Monday: 10th April 2017
Each Market In Focus
- The Australian share market is set to open higher.
- At 8.00 a.m. AEDT on Monday, the local share price index was up 14 points, or 0.24 per cent, at 5,866.
- Wall Street’s three major indexes have edged fractionally lower in a choppy session as investors grappled with a weaker-than-expected jobs report, the US airstrike in Syria and a top Federal Reserve official’s comments on
trimming the US central bank’s balance sheet.
- US employers added about 98,000 jobs in March, the fewest since last May and well below economists’ expectation of 180,000, as bad weather hit construction hiring.
- However, wage growth edged up and unemployment fell.
- New York Fed president William Dudley on Friday shed more light on the US central bank’s developing plan for when to stop replacing bonds that expire in its portfolio, how to execute it, and how far it would ultimately shrink its balance sheet.
- The Dow Jones Industrial Average lost 0.03 per cent to 20,656.1
- The S&P 500 fell 0.08 per cent to 2,355.54
- The Nasdaq Composite dropped 0.02 per cent, to 5,877.81.
- Gold prices retreated from a five-month high, weighed upon by a stronger dollar.
- IRON ORE: $76.91 -2.01(April contract )
- Crude prices hit one-month highs Friday as U.S. airstrikes in Syria raised concerns that conflict in the oil-producing region could spread.
Oil has been steadily rebounding from its 2017 lows in March. Both U.S. crude and Brent rose more than 3% this week, notching a second consecutive week of gains.
On Friday, U.S. crude futures settled up 54 cents, or 1.04%, at $52.24 a barrel on the New York Mercantile Exchange. Brent, the global benchmark, rose 35 cents, or 0.64, to $55.24 a barrel on ICE Futures Europe.
Both benchmarks settled at their highest level since March 7.
- The U.S. dollar rose, brushing off disappointing U.S. jobs data as investors focused on the Federal Reserve’s plans to tighten policy.
- The WSJ Dollar Index, measuring the U.S. currency against 16 others, rose 0.4% to 90.90 as the greenback rallied against the Japanese yen, euro and Russian ruble.
- Nonfarm payrolls rose by a seasonally adjusted 98,000 in March from the prior month, the Labor Department said Friday, a sharp slowdown from the prior two months and below expectations for 175,000 additions.
- The Australian dollar has fallen further against its US counterpart, dropping below the 75 US cent mark.
- At 7.00 AEST on Monday, the Australian dollar was worth 74.94 US cents, down from 75.24 US cents on Friday.
- European shares inched up on Friday, reversing earlier weakness as oil stocks climbed after a US cruise missile strike in Syria sent crude prices near to one-month highs.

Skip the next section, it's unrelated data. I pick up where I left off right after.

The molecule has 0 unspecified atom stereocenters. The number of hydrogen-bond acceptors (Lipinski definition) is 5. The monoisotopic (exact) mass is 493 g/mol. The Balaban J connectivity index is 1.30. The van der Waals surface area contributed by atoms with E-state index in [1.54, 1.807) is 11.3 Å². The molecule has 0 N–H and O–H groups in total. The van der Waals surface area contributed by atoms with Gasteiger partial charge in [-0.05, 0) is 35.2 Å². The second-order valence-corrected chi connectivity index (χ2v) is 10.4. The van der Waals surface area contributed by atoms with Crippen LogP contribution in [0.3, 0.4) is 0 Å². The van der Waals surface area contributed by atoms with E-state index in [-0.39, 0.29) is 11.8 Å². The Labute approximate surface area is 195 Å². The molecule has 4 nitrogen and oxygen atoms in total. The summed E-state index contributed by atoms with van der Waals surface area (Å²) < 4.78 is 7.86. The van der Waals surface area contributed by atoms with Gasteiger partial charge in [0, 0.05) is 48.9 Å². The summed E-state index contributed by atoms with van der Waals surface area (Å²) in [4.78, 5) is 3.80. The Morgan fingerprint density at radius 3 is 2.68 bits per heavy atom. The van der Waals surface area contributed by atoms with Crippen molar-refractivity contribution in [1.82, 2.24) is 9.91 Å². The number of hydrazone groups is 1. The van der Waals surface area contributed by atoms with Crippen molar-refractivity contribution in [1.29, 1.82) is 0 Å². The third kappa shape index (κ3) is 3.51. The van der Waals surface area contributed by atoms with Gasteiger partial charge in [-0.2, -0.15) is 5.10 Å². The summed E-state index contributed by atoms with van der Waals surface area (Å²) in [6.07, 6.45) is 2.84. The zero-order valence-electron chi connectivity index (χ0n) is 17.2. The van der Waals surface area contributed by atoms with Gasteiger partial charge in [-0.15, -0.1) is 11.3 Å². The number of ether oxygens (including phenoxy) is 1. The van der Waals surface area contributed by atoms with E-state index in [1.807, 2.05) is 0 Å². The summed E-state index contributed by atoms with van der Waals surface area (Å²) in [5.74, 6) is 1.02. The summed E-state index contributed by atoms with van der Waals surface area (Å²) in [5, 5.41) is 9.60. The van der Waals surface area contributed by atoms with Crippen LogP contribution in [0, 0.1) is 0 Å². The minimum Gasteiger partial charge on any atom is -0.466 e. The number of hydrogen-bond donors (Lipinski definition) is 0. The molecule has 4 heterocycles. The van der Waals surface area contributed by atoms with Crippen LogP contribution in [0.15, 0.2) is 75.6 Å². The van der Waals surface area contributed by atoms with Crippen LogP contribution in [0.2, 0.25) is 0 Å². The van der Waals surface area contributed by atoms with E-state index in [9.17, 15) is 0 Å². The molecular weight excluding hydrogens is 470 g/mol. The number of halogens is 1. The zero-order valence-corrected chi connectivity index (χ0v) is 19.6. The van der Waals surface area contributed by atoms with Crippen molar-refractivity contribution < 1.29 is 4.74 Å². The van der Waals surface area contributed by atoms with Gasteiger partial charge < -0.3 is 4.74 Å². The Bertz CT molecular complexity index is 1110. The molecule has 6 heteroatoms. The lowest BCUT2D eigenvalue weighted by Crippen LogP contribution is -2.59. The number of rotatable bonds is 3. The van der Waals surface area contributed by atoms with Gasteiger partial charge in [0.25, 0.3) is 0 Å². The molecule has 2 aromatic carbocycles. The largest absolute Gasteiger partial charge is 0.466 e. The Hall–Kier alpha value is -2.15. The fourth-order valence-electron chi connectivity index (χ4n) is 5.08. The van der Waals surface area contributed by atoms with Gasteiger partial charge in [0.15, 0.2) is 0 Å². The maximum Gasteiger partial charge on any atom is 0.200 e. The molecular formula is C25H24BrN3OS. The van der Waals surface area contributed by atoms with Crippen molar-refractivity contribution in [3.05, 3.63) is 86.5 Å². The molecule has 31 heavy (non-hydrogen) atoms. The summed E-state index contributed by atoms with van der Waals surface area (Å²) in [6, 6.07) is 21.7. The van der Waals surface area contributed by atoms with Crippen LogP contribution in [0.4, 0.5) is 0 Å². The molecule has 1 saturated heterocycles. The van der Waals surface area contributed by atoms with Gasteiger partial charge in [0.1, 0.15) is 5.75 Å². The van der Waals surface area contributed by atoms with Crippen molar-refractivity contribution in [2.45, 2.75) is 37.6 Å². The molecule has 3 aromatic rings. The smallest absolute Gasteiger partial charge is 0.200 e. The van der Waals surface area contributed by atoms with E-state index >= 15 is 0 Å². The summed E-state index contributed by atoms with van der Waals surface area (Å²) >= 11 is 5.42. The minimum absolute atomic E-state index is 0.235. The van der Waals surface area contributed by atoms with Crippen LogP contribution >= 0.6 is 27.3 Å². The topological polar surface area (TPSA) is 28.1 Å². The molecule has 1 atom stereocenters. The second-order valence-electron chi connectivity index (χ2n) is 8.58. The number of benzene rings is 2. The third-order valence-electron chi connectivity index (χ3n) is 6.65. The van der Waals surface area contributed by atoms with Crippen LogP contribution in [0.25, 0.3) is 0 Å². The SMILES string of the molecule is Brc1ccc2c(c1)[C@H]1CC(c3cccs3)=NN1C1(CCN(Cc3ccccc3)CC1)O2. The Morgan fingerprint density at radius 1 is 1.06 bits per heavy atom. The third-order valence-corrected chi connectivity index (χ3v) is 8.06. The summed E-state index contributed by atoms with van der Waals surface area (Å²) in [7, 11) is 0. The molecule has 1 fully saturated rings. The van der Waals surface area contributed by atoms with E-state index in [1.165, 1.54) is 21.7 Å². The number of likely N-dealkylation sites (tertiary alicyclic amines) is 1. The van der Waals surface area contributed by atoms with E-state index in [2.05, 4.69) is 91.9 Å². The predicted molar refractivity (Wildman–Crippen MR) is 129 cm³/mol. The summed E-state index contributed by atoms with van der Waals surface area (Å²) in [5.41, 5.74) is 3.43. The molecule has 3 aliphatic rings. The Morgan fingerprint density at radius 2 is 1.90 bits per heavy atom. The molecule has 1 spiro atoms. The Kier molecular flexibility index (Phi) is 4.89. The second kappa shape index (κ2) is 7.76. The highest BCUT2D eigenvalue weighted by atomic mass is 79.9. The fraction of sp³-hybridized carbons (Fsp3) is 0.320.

- The pan-European STOXX 600 index ended up 0.1 per cent, also supported by precious metal miners which benefited from a rise in prices of gold, seen as a safe-haven asset.
- Oil stocks provided the biggest boost to the STOXX with their sectoral index surging to its highest level in 10 weeks with majors BP, Total, and Royal Dutch Shell all up around 1 per cent.
- European shares touched the day’s lows after disappointing US non-farm payrolls data.
- But traders said the figures had not changed expectations surrounding monetary policy in the world’s largest economy.
- Elsewhere price action was dictated by broker moves.
- London’s FTSE 100 lifted 0.63 per cent to close at 7,349.37
- Germany’s DAX slipped just into the negative, closing down 0.05 per cent at 12,225.06.
- Asian stocks were spooked by the US strike on Syria, but Tokyo and mainland China later reversed the negative trend.
- MSCI’s broadest index of Asia-Pacific shares outside Japan was down 0.4 per cent after earlier sliding as much as 0.85 per cent to a 2-1/2-week low.
- But Japan’s Nikkei reversed course to close up 0.36 per cent.
- Hong Kong stocks barely moved, with strength in energy stocks offset by the confidence-sapping news of the US firing cruise missiles at a Syrian air base. The benchmark Hang Seng index pared earlier losses and was flat, down just 0.03 per cent at 24,267.30.
- Sentiment in Hong Kong was already soft as investors awaited the outcome of US president Donald Trump’s talks with his Chinese counterpart Xi Jinping, expected to cover North Korea and China’s big trade surplus with the United States.
- China stocks rose, led by the Shanghai benchmark closing at a 15-month high, with risk appetite lifted by Beijing’s decision to launch a new economic zone in Hebei province.
- The blue-chip CSI300 index rose 0.1 per cent to 3,517.46 points, while the Shanghai Composite Index added 0.17 per cent to 3,286.62 points.
- The S&P/NZX 50 index fell 46 points, or 0.6 per cent, to 7,243.750.
Important News Events For Today
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